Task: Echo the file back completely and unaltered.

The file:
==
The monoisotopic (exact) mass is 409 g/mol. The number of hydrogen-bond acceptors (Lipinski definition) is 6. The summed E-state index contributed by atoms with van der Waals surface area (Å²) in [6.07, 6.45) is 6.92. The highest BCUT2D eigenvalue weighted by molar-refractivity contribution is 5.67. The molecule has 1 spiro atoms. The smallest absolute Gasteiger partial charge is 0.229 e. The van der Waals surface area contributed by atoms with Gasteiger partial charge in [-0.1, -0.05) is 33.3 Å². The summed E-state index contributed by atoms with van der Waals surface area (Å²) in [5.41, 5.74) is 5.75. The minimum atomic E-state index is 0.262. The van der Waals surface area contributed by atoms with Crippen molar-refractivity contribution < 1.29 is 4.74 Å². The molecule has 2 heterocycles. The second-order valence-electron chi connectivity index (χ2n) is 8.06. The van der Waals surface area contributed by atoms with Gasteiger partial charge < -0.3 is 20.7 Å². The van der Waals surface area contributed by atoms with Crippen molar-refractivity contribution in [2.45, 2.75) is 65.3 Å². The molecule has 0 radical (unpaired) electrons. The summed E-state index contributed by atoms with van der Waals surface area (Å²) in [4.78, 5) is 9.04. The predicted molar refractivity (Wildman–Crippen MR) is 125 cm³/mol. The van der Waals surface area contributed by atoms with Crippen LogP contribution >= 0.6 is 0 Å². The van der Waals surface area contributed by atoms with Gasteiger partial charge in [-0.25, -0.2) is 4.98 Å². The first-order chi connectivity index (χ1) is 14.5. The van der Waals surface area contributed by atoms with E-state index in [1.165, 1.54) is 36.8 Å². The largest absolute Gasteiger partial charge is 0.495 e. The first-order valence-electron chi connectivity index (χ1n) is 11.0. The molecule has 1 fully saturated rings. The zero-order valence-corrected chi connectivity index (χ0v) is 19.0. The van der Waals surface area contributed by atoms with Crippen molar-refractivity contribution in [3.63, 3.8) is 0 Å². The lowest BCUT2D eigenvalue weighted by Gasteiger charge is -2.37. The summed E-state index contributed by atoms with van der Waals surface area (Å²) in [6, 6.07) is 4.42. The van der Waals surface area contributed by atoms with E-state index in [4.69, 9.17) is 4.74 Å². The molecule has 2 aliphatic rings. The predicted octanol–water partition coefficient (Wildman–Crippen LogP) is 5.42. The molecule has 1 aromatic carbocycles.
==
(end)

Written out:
The monoisotopic (exact) mass is 409 g/mol. The number of hydrogen-bond acceptors (Lipinski definition) is 6. The summed E-state index contributed by atoms with van der Waals surface area (Å²) in [6.07, 6.45) is 6.92. The highest BCUT2D eigenvalue weighted by molar-refractivity contribution is 5.67. The molecule has 1 spiro atoms. The smallest absolute Gasteiger partial charge is 0.229 e. The van der Waals surface area contributed by atoms with Gasteiger partial charge in [-0.1, -0.05) is 33.3 Å². The summed E-state index contributed by atoms with van der Waals surface area (Å²) in [5.41, 5.74) is 5.75. The minimum atomic E-state index is 0.262. The van der Waals surface area contributed by atoms with Crippen molar-refractivity contribution < 1.29 is 4.74 Å². The molecule has 2 heterocycles. The second-order valence-electron chi connectivity index (χ2n) is 8.06. The van der Waals surface area contributed by atoms with Gasteiger partial charge < -0.3 is 20.7 Å². The van der Waals surface area contributed by atoms with Crippen molar-refractivity contribution in [2.45, 2.75) is 65.3 Å². The molecule has 0 radical (unpaired) electrons. The summed E-state index contributed by atoms with van der Waals surface area (Å²) in [4.78, 5) is 9.04. The predicted molar refractivity (Wildman–Crippen MR) is 125 cm³/mol. The van der Waals surface area contributed by atoms with Crippen LogP contribution >= 0.6 is 0 Å². The van der Waals surface area contributed by atoms with Gasteiger partial charge in [-0.25, -0.2) is 4.98 Å². The first-order chi connectivity index (χ1) is 14.5. The van der Waals surface area contributed by atoms with E-state index in [1.165, 1.54) is 36.8 Å². The largest absolute Gasteiger partial charge is 0.495 e. The first-order valence-electron chi connectivity index (χ1n) is 11.0. The molecule has 1 fully saturated rings. The zero-order valence-corrected chi connectivity index (χ0v) is 19.0. The van der Waals surface area contributed by atoms with Crippen molar-refractivity contribution in [3.63, 3.8) is 0 Å². The lowest BCUT2D eigenvalue weighted by Gasteiger charge is -2.37. The summed E-state index contributed by atoms with van der Waals surface area (Å²) in [6, 6.07) is 4.42. The van der Waals surface area contributed by atoms with E-state index in [4.69, 9.17) is 4.74 Å². The molecule has 2 aliphatic rings. The predicted octanol–water partition coefficient (Wildman–Crippen LogP) is 5.42. The molecule has 1 aromatic carbocycles.